Tarleton State plays host to crime novelist
By Jack Cochran—
Last week, a special – and successful – guest visited Tarleton State University. Doug J. Swanson, journalist and author of the nonfiction book Blood Aces: The Wild Ride of Benny Binion, the Texas Gangster Who Created Vegas Poker, was on Tarleton’s campus on Jan. 28. Blood Aces was Swanson’s first nonfiction book, following five crime novels. All of his investigative journalism and writing experience poured into his work for Blood Aces, and he was met with a wonderful fate in this project.
Swanson works as an investigative reporter for The Dallas Morning News and has been named Texas’ Top Reporter twice. He was a John S. Knight Fellow at Stanford University for Journalism, a finalist for the Pulitzer Prize; Journalism, and taught advanced reporting at the University of North Texas.
Swanson spent the day in Stephenville at Tarleton’s campus, giving an interview for Texan Entertainment News, a book review discussion open to anyone on Tarleton’s campus that day, and speeches to classes. Swanson talked with students and faculty about his transition from journalist to novelist and answered questions from readers about topics related to writing such as the average word count for a novel, and much more.
Writing this story, according to Swanson, was similar to reporting. “It was very similar,” Swanson said. “I’ve been a newspaper reporter for more than 30 years now, and it was like writing a long news story in that way.” This didn’t mean that it came easily for Swanson, however.
“You have to go out and find the information. But, once you sit down and start the writing, because it’s book length, that’s when I have to start thinking more like a novelist in putting the story together, and having a story arc because you can’t just have 300 pages of news stories. You have to have more flow and rhythm and tempo to it than a newspaper story might.”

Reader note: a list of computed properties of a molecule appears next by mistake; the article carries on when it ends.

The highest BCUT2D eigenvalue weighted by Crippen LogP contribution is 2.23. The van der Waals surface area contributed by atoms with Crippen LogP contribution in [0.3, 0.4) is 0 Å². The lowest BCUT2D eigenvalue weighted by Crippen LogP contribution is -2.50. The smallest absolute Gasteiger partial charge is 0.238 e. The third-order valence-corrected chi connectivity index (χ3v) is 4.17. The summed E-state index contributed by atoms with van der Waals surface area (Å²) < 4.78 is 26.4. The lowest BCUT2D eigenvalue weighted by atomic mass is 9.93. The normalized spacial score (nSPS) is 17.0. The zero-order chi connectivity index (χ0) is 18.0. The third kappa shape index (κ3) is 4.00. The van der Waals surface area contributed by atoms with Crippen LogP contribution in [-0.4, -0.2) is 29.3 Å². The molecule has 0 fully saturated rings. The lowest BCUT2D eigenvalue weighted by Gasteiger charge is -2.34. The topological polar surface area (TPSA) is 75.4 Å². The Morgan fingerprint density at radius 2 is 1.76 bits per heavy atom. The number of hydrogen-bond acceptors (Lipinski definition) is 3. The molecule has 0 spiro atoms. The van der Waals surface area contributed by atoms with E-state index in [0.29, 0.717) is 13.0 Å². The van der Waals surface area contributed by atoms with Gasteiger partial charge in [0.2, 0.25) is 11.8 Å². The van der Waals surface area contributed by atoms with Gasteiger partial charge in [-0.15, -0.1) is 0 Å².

Blood Aces tells the story of Benny Binion, the Texas man who paved the way for the Las Vegas poker scene. A fearless, crafty, and limitless man, Binion came from “nothing, or the nearest thing to it,” according to Swanson. From his humble beginnings, he thought and fought his way through early 1900s Texas to become one of the most infamous, yet loved, gangsters in the gambling scene and Texas history. He had several friends in the mob world and in law enforcement, allowing him to keep his business running and keep others in check, even if that meant murder.
Swanson’s book provides a unique look at Binion’s work and personal life unobtainable anywhere else. The research and time spent preparing this looking glass into the world of Benny Binion are seen clearly with the packed-in facts and stories inside this book’s covers.
Since its publishing, Relativity Media has bought the rights to produce a movie adaptation of Blood Aces; however, no other news related to a film project is available at the moment. Blood Aces can be picked-up at Barnes and Noble, Amazon, and other major book retailers.